At the height of his popularity, but when the Pharisees were beginning to view him with suspicion, one Sabbath Jesus entered a synagogue, by definition a Pharisee stronghold. Not that it was unusual for him to attend synagogue services; he probably attended somewhere every Sabbath of his life. But on the occasion Mark describes, a man with a withered hand was there.
All the Pharisees looked Jesus and the man with the withered hand, and what they saw was not so much a man in need as a reputed law breaker in their synagogue. Would Jesus have the audacity to heal the man on the Sabbath? His reputation of not having the common decency to wait for another day had preceded him.
Jesus showed his typical respect for their piety. He challenged them directly. And then, Mark says, he looked around the room in anger and distress at their stubbornness and hardness of heart. Now, if Jesus had been angry because of the Pharisees’ criticism of him, he could have easily fallen into sin. Anger itself is not sin, but self-centered anger often motivates sinful thoughts, words, and deeds. Jesus’ anger is invariably directed toward sin and for the hurt it causes.
The Pharisees certainly showed hardness of heart toward the man with the withered hand. They cared nothing about his suffering, any shame he may have felt, and for the undoubted difficulty he had doing simple tasks that everyone else in town could do effortlessly. They also showed stubbornness and hardness of heart toward God, who has never considered deeds of mercy a violation of the Sabbath.
And so who was hurt by their sin? If they had been as callous toward the man with the withered hand before as they were on this particular Sabbath, the man had suffered repeatedly from their careless neglect. They themselves lost out, because their pride at their piety and supposed moral superiority prevented them from receiving the grace that God wanted to offer. That’s the stubbornness made Jesus angry. He was not offended by their behavior for his own sake. He was distressed for their sake. His anger, therefore, demonstrates his love and concern for them, as well as for the man with the withered hand.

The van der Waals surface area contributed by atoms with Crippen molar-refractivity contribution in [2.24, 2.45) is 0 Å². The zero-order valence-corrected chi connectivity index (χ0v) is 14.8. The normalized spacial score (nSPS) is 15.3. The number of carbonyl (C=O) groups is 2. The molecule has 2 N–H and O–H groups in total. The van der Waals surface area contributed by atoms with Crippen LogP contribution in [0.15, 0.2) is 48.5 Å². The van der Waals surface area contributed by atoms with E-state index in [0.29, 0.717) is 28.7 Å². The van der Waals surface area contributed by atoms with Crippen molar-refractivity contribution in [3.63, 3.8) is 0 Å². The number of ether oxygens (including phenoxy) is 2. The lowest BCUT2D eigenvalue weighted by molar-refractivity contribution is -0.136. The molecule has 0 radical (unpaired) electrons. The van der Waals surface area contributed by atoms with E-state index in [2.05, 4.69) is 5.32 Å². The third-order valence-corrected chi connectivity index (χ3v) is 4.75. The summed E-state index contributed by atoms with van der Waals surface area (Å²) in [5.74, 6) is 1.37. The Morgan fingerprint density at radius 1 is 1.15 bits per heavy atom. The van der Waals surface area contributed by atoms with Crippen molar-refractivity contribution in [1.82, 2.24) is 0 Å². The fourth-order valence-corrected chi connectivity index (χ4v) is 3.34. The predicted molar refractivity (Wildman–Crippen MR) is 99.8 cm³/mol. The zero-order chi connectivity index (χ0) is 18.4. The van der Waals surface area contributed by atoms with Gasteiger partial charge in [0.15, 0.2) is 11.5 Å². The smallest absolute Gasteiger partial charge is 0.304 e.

Now picture yourself as the man with the withered hand. Jesus is standing in front of the leaders of the synagogue, and these revered and respected men are viewing him with suspicion. Jesus has just called the man to stand next to him. He may have been a little anxious and embarrassed to be the focus of so much hostile attention from the leading men in the community. On the other hand, he was certain that Jesus intended to heal him right then and there. If he had focused his mind on his anxiety and embarrassment, he would have been every bit as hard hearted toward God as anyone else in the room. Surely he set his mind on the promise of healing. That’s called faith.
So Jesus promptly told him to do something impossible for him: stretch out his hand. Why impossible? Picture yourself as that man and the computer screen as Jesus. Make your hand into a fist to approximate a withered hand and move it toward the screen. Have you stretched out your hand? No. All you have done is stretch out your arm. The man could already do that. There was nothing wrong with his arm, after all. The only way for you to stretch out your hand is to open your fist. And that symbolizes a hand that the man could not stretch out.
Jesus commanded healing when he told the man with the withered hand to do the impossible. The man received his healing by acting in faith to do the impossible. What do you suppose would have happened if the man had informed Jesus that his whole problem was that he couldn’t stretch it out? He would have received nothing, because of unbelief.
Jesus continues to command faith from us in the presence of a hostile and stubborn world. Whenever we hold back, believing that Jesus has asked something impossible, we forfeit our chance to demonstrate his power in and through us to the world. Why? Because we have demonstrated not faith, but the world’s stubbornness and hardness of heart. Divine empowerment comes through the doing. Healing, or whatever else we need, comes from acting in faith. Faith is not so much what statements we agree with as what we do about them.